Tsunamis are translational long waves created by the seafloor displacement. Here we focus on tsunamis triggered by co-seismic fault rupture. Geophysical time-and-space scales relevant to tsunami phenomenon are discussed, emphasizing its unique natural hazard phenomenon. Characteristics of tsunami generation, propagation, and inundation are also presented.
Then, lessons learned from the 2011 Heisei Tsunami are presented. This 2011 event has altered our traditional concepts on tsunami hazards. Prior to this event, it was understood that reinforced concrete structures could withstand tsunami actions. This concept is no longer the case. Many concrete buildings and coastal protective structures (seawalls and coastal dykes) failed by rotation. Several failure patterns of seawalls and coastal dykes are examined. Flow-induced suction pressures on the crown must play a role in the failure of concrete panels that had covered dyke’s infill. High-speed flows together with high compressing pressures caused the formation of scour at the leeside foot of the dyke. Then, we examine a couple of reinforced concrete buildings that were exposed to similar tsunami loadings, but one was toppled and the other survived. The presence of soil foundation causes a time delay and attenuation of the buoyancy effect on the buildings. The buildings are also stabilized by the weight of water that has flooded the inside. A few directions are discussed for the development of design considerations for buildings and coastal structures to cope with the “beyond-the-design-basis” extreme coastal hazards. At the conclusion, some conceptual strategies to approach such complex problems of extreme natural hazards are presented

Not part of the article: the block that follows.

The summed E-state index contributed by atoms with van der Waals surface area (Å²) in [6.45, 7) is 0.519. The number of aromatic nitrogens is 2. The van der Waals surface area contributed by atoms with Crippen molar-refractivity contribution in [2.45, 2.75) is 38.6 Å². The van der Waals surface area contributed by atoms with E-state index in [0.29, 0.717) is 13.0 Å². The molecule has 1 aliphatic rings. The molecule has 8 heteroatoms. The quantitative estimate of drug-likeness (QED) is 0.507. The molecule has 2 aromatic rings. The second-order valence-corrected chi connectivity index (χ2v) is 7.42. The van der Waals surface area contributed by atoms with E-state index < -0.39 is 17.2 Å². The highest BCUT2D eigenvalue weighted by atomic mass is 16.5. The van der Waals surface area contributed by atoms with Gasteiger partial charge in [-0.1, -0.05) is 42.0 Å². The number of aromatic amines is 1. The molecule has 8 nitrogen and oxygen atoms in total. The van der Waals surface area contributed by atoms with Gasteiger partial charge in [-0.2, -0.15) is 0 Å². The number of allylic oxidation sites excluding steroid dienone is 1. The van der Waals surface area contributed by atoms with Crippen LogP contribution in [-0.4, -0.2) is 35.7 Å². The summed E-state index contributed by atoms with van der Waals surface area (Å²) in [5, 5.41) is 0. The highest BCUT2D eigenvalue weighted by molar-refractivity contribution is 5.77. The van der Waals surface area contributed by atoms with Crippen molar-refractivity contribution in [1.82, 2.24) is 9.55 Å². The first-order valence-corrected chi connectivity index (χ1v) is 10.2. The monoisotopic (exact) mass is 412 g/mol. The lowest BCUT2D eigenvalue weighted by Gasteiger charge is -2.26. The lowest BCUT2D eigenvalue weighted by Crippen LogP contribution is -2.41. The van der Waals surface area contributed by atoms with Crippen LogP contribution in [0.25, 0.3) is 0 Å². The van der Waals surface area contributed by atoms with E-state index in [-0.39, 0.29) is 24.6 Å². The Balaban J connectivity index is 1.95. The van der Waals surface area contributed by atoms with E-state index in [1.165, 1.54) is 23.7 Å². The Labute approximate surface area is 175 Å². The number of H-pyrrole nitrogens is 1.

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Harry Yeh is a Professor in Civil Engineering at Oregon State University. He received an AB in Economics from Keio Gijuku University (Japan), BS and MS degrees in Agricultural Engineering from Washington State University, and a PhD in Civil Engineering from University of California. He worked for Bechtel Inc. in the late 1970s and early 1980s, primarily analyzing hydrodynamics problems involved in electric power plants. Professor Yeh began his academic career in 1983 at the University of Washington, then joined the faculty of School of Civil and Construction Engineering at Oregon State University in 2003. His primary research interest is in the field of hydrodynamics of tsunamis, focusing on controlled laboratory experiments and theoretical development of nonlinear long-wave theory. Professor Yeh participated in several reconnaissance field surveys for tsunamis – from the 1992 Nicaraguan event to most recent Japanese Tsunami in 2011.
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